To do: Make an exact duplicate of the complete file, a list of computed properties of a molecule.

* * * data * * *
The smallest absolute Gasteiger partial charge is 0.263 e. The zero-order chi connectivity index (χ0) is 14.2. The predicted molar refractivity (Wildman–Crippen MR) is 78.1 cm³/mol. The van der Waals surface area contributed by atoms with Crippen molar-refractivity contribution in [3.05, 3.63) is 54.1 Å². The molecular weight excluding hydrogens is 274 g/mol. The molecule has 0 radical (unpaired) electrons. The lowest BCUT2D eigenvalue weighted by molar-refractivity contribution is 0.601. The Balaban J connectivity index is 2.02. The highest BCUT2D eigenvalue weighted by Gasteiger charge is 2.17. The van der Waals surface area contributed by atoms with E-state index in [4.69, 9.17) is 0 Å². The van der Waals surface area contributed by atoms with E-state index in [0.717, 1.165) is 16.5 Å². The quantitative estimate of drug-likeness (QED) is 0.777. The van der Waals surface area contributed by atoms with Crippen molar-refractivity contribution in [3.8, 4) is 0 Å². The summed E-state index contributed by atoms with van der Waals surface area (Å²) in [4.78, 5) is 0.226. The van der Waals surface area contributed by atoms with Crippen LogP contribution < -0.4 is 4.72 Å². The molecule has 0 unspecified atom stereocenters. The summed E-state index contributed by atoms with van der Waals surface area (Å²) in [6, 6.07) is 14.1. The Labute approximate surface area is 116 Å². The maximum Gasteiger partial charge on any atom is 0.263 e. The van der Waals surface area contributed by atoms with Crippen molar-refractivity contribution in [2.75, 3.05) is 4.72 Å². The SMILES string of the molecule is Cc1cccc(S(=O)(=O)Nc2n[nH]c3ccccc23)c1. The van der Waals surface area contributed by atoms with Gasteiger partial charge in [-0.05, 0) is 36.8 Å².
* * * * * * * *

The smallest absolute Gasteiger partial charge is 0.263 e. The zero-order chi connectivity index (χ0) is 14.2. The predicted molar refractivity (Wildman–Crippen MR) is 78.1 cm³/mol. The van der Waals surface area contributed by atoms with Crippen molar-refractivity contribution in [3.05, 3.63) is 54.1 Å². The molecular weight excluding hydrogens is 274 g/mol. The molecule has 0 radical (unpaired) electrons. The lowest BCUT2D eigenvalue weighted by molar-refractivity contribution is 0.601. The Balaban J connectivity index is 2.02. The highest BCUT2D eigenvalue weighted by Gasteiger charge is 2.17. The van der Waals surface area contributed by atoms with E-state index in [4.69, 9.17) is 0 Å². The van der Waals surface area contributed by atoms with E-state index in [0.717, 1.165) is 16.5 Å². The quantitative estimate of drug-likeness (QED) is 0.777. The van der Waals surface area contributed by atoms with Crippen molar-refractivity contribution in [3.8, 4) is 0 Å². The summed E-state index contributed by atoms with van der Waals surface area (Å²) in [4.78, 5) is 0.226. The van der Waals surface area contributed by atoms with Crippen LogP contribution < -0.4 is 4.72 Å². The molecule has 0 unspecified atom stereocenters. The summed E-state index contributed by atoms with van der Waals surface area (Å²) in [6, 6.07) is 14.1. The Labute approximate surface area is 116 Å². The maximum Gasteiger partial charge on any atom is 0.263 e. The van der Waals surface area contributed by atoms with Crippen molar-refractivity contribution in [2.75, 3.05) is 4.72 Å². The SMILES string of the molecule is Cc1cccc(S(=O)(=O)Nc2n[nH]c3ccccc23)c1. The van der Waals surface area contributed by atoms with Gasteiger partial charge in [-0.05, 0) is 36.8 Å².